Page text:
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Note: Dani closed as of January 1, 2008. It’s tough to make it in Hudson Square.


If a restaurant is good enough, there’s practically no such thing as a bad neighborhood in New York. Put differently, there’s no neighborhood that diners won’t trek to—for the right reasons.

But some neighborhoods definitely have their challenges, including Hudson Square. Starting with the fact that many New Yorkers haven’t even heard of Hudson Square. Roughly, it’s the rectangular patch bounded by Canal Street, Houston Street, Sixth Avenue, and the Hudson River. Some sources quote slightly different borders. Others call it by different names, such as West SoHo, South Village, or best of all, HoHo (it’s between Houston and the Holland Tunnel).

There’s not much to draw pedestrians to Hudson Square. The retail trade is practically nonexistent. Many of the buildings are stubby monoliths, occupying entire square blocks. They aren’t a welcoming sight. The neighborhood has long ago shed its warehousing and manufacturing image, embracing the new economy and condo loft conversions. But it has none of the chic of TriBeCa to the south, SoHo to the east, or the Village to the north.

Enter Dani, a Sicilian–Italian trattoria at the intersection of Hudson and Charlton Streets in Hudson Square. The opening was well publicized, and the restaurant drew a relatively enthusiastic one-star review from Frank Bruni. But I gather Dani still isn’t drawing the traffic it needs, because recently they invited me to dine as their guests.

The appetizers at Dani are in two groups: Per La Tavola ($7–19), mostly crudo selections arranged for sharing; and standard antipasti ($8–13). Cured meats ($14; above left) were top-notch, although what really had us hooked was the house made ricotta. From the antipasto list, grilled octopus ($13; above right) with oregano, parsley potatoes and sherry vinegar made a terrific noshing snack to start with.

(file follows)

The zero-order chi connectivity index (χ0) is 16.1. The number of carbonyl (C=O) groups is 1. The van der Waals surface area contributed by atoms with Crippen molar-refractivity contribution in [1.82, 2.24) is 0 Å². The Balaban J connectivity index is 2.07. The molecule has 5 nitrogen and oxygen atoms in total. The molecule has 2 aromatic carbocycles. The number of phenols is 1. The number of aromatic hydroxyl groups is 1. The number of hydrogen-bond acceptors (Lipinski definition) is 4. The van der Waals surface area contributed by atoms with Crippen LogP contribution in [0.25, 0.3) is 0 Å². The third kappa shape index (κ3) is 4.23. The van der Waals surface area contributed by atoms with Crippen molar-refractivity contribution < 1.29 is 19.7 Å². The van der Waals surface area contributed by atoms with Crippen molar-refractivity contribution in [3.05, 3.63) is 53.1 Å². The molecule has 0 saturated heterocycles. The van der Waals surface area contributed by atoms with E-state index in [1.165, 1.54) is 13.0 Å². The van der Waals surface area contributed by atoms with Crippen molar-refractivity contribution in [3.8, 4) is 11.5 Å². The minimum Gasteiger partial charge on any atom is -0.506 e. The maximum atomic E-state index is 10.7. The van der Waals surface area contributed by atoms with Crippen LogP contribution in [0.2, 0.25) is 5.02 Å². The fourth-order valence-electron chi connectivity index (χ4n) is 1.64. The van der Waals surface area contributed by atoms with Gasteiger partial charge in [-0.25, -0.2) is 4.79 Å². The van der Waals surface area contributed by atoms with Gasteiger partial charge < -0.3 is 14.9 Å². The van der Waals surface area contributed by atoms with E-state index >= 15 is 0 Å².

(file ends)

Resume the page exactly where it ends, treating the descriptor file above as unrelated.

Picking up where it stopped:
There’s a recurring series of daily specials, of which the kitchen sent out three for us to sample:

  • Carbonara con Prosciuto e Uovo di Anitra ($21; Mondays; above left). Spaghettini with house made duck prosciutto, duck egg, black pepper, pecorino. This rich dish was the hit of the evening.
  • Porchetta di Coniglio ($27; Thursdays; above center). Whole roasted rabbit stuffed with rabbit and pork sausage. Also an extremely impressive dish.
  • Polpettone di Pesce Spada ($20; Fridays; above right). Swordfish meatballs, marinara, neopolitan rigatoni. We found the swordfish meatballs a wonderfully clever idea. The dish packed a lot of heat, and I thought the rigatoni were too large.

There’s a standard list of pastas ($17–19), none of which we tried. The secondi include half-a-dozen composed entrées ($23–27), and several “simply grilled” selections ($20–32), which come with a choice of side dish.

Seared Sea Scallops and Braised Pork Belly ($27; above left) were a combination I don’t recall encountering anywhere else, but I couldn’t resist two of my favorites on the same plate. They came with a garnish of cauliflower, capers, pine nuts, and raisins. I particularly loved the scallops, which were perfectly browned on the outside, sweet and moist on the inside.

Alas, Grilled Sausage ($20; above right) was a dud, suffering either from over-cooking or not enough moisture.

We weren’t especially wowed by any of the desserts (all $6). A Frangipane Tart (above left) didn’t yield easily enough to the fork. Mint Panna Cotta (above center) didn’t generate much excitement. House Made Ricotta Cheesecake (above right) didn’t have the creamy consistency of the better cheesecakes.

The décor at Dani is post-industrial chic. The brick walls and hardwood floors reflect plenty of sound. Service was solid, though it must be noted the staff knew they were being reviewed.

I was delighted to see a wine list with reasonable choices below $40. We chose a Colvecchio, Toscana 2000 Syrah from Castello Banfi ($75), one of several growers that Dani features. We thought it flattered the food extremely well.

My girlfriend and I enjoyed most of what we tasted at Dani. The restaurant is operating well above the level of a neighborhood trattoria (a genre of which New York has more than enough entrants). There were a couple of soft spots, but enough highlights to make it well worth a visit to an unfamiliar neighborhood.

Dani (333 Hudson Street at Charlton Streeet, Hudson Square)

Ambiance: *½
Overall: *½

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